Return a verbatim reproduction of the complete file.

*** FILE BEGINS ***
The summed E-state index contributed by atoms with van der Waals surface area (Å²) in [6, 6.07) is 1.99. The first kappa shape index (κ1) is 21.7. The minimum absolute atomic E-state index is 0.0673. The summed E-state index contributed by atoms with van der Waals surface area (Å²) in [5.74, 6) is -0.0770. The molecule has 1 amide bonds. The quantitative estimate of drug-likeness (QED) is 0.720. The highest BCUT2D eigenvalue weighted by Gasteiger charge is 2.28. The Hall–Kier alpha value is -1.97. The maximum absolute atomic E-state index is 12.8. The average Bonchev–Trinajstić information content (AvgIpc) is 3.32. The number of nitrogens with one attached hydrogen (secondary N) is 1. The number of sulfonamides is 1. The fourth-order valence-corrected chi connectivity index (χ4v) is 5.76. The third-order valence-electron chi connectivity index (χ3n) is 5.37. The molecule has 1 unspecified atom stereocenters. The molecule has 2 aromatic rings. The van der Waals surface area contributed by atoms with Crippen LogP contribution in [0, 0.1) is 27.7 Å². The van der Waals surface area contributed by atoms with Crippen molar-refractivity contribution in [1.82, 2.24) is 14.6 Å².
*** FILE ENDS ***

The summed E-state index contributed by atoms with van der Waals surface area (Å²) in [6, 6.07) is 1.99. The first kappa shape index (κ1) is 21.7. The minimum absolute atomic E-state index is 0.0673. The summed E-state index contributed by atoms with van der Waals surface area (Å²) in [5.74, 6) is -0.0770. The molecule has 1 amide bonds. The quantitative estimate of drug-likeness (QED) is 0.720. The highest BCUT2D eigenvalue weighted by Gasteiger charge is 2.28. The Hall–Kier alpha value is -1.97. The maximum absolute atomic E-state index is 12.8. The average Bonchev–Trinajstić information content (AvgIpc) is 3.32. The number of nitrogens with one attached hydrogen (secondary N) is 1. The number of sulfonamides is 1. The fourth-order valence-corrected chi connectivity index (χ4v) is 5.76. The third-order valence-electron chi connectivity index (χ3n) is 5.37. The molecule has 1 unspecified atom stereocenters. The molecule has 2 aromatic rings. The van der Waals surface area contributed by atoms with Crippen LogP contribution in [0, 0.1) is 27.7 Å². The van der Waals surface area contributed by atoms with Crippen molar-refractivity contribution in [1.82, 2.24) is 14.6 Å².